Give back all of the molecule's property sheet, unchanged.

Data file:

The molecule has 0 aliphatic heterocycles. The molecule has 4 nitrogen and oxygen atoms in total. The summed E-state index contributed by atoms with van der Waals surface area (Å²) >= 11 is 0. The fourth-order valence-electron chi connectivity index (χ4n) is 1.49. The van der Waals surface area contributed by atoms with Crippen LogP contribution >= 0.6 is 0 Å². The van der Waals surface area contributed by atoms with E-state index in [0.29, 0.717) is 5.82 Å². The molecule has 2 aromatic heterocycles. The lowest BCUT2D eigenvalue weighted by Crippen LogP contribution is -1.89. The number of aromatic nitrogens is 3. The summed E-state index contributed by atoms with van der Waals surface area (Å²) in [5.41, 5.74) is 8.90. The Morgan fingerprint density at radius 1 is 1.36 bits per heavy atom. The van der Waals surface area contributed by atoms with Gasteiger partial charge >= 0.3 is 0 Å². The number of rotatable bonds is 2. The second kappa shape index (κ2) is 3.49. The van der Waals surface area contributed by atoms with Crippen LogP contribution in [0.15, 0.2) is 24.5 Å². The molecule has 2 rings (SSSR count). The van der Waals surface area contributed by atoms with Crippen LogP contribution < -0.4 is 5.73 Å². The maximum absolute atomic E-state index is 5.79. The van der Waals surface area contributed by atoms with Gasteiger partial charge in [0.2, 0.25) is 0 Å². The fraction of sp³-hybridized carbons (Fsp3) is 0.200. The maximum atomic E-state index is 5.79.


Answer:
The molecule has 0 aliphatic heterocycles. The molecule has 4 nitrogen and oxygen atoms in total. The summed E-state index contributed by atoms with van der Waals surface area (Å²) >= 11 is 0. The fourth-order valence-electron chi connectivity index (χ4n) is 1.49. The van der Waals surface area contributed by atoms with Crippen LogP contribution >= 0.6 is 0 Å². The van der Waals surface area contributed by atoms with E-state index in [0.29, 0.717) is 5.82 Å². The molecule has 2 aromatic heterocycles. The lowest BCUT2D eigenvalue weighted by Crippen LogP contribution is -1.89. The number of aromatic nitrogens is 3. The summed E-state index contributed by atoms with van der Waals surface area (Å²) in [5.41, 5.74) is 8.90. The Morgan fingerprint density at radius 1 is 1.36 bits per heavy atom. The van der Waals surface area contributed by atoms with Gasteiger partial charge >= 0.3 is 0 Å². The number of rotatable bonds is 2. The second kappa shape index (κ2) is 3.49. The van der Waals surface area contributed by atoms with Crippen LogP contribution in [0.15, 0.2) is 24.5 Å². The molecule has 2 rings (SSSR count). The van der Waals surface area contributed by atoms with Crippen LogP contribution < -0.4 is 5.73 Å². The maximum absolute atomic E-state index is 5.79. The van der Waals surface area contributed by atoms with Gasteiger partial charge in [0.2, 0.25) is 0 Å². The fraction of sp³-hybridized carbons (Fsp3) is 0.200. The maximum atomic E-state index is 5.79.